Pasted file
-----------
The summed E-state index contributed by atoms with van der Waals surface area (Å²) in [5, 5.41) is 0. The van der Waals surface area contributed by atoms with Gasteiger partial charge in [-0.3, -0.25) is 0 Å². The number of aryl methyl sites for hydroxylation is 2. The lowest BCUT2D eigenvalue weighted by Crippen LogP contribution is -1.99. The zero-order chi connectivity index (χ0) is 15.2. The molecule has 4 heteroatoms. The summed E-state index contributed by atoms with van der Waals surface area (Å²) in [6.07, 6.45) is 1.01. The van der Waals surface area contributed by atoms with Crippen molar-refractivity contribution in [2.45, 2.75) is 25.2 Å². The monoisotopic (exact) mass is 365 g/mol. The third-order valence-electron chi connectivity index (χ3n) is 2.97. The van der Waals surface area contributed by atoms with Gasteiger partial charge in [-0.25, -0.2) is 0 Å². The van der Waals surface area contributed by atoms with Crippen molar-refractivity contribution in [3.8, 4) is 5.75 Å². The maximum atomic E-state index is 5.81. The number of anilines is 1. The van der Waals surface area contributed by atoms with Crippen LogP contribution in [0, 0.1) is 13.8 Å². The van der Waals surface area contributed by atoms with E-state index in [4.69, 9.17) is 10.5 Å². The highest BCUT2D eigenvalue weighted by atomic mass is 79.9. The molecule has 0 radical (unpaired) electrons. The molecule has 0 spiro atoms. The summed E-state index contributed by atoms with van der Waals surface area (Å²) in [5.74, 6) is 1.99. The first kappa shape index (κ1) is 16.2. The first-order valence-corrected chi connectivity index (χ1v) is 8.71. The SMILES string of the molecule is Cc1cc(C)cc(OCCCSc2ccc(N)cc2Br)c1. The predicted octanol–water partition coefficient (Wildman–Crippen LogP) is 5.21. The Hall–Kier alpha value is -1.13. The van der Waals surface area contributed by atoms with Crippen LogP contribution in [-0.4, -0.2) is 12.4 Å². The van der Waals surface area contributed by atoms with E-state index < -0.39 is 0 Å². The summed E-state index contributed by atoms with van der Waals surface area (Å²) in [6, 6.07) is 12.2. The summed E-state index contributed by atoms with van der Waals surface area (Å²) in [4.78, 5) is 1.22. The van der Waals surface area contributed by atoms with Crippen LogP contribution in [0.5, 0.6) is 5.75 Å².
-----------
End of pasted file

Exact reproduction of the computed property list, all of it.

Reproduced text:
The summed E-state index contributed by atoms with van der Waals surface area (Å²) in [5, 5.41) is 0. The van der Waals surface area contributed by atoms with Gasteiger partial charge in [-0.3, -0.25) is 0 Å². The number of aryl methyl sites for hydroxylation is 2. The lowest BCUT2D eigenvalue weighted by Crippen LogP contribution is -1.99. The zero-order chi connectivity index (χ0) is 15.2. The molecule has 4 heteroatoms. The summed E-state index contributed by atoms with van der Waals surface area (Å²) in [6.07, 6.45) is 1.01. The van der Waals surface area contributed by atoms with Crippen molar-refractivity contribution in [2.45, 2.75) is 25.2 Å². The monoisotopic (exact) mass is 365 g/mol. The third-order valence-electron chi connectivity index (χ3n) is 2.97. The van der Waals surface area contributed by atoms with Gasteiger partial charge in [-0.25, -0.2) is 0 Å². The van der Waals surface area contributed by atoms with Crippen molar-refractivity contribution in [3.8, 4) is 5.75 Å². The maximum atomic E-state index is 5.81. The number of anilines is 1. The van der Waals surface area contributed by atoms with Crippen LogP contribution in [0, 0.1) is 13.8 Å². The van der Waals surface area contributed by atoms with E-state index in [4.69, 9.17) is 10.5 Å². The highest BCUT2D eigenvalue weighted by atomic mass is 79.9. The molecule has 0 radical (unpaired) electrons. The molecule has 0 spiro atoms. The summed E-state index contributed by atoms with van der Waals surface area (Å²) in [5.74, 6) is 1.99. The first kappa shape index (κ1) is 16.2. The first-order valence-corrected chi connectivity index (χ1v) is 8.71. The SMILES string of the molecule is Cc1cc(C)cc(OCCCSc2ccc(N)cc2Br)c1. The predicted octanol–water partition coefficient (Wildman–Crippen LogP) is 5.21. The Hall–Kier alpha value is -1.13. The van der Waals surface area contributed by atoms with Crippen LogP contribution in [-0.4, -0.2) is 12.4 Å². The van der Waals surface area contributed by atoms with E-state index < -0.39 is 0 Å². The summed E-state index contributed by atoms with van der Waals surface area (Å²) in [6, 6.07) is 12.2. The summed E-state index contributed by atoms with van der Waals surface area (Å²) in [4.78, 5) is 1.22. The van der Waals surface area contributed by atoms with Crippen LogP contribution in [0.5, 0.6) is 5.75 Å².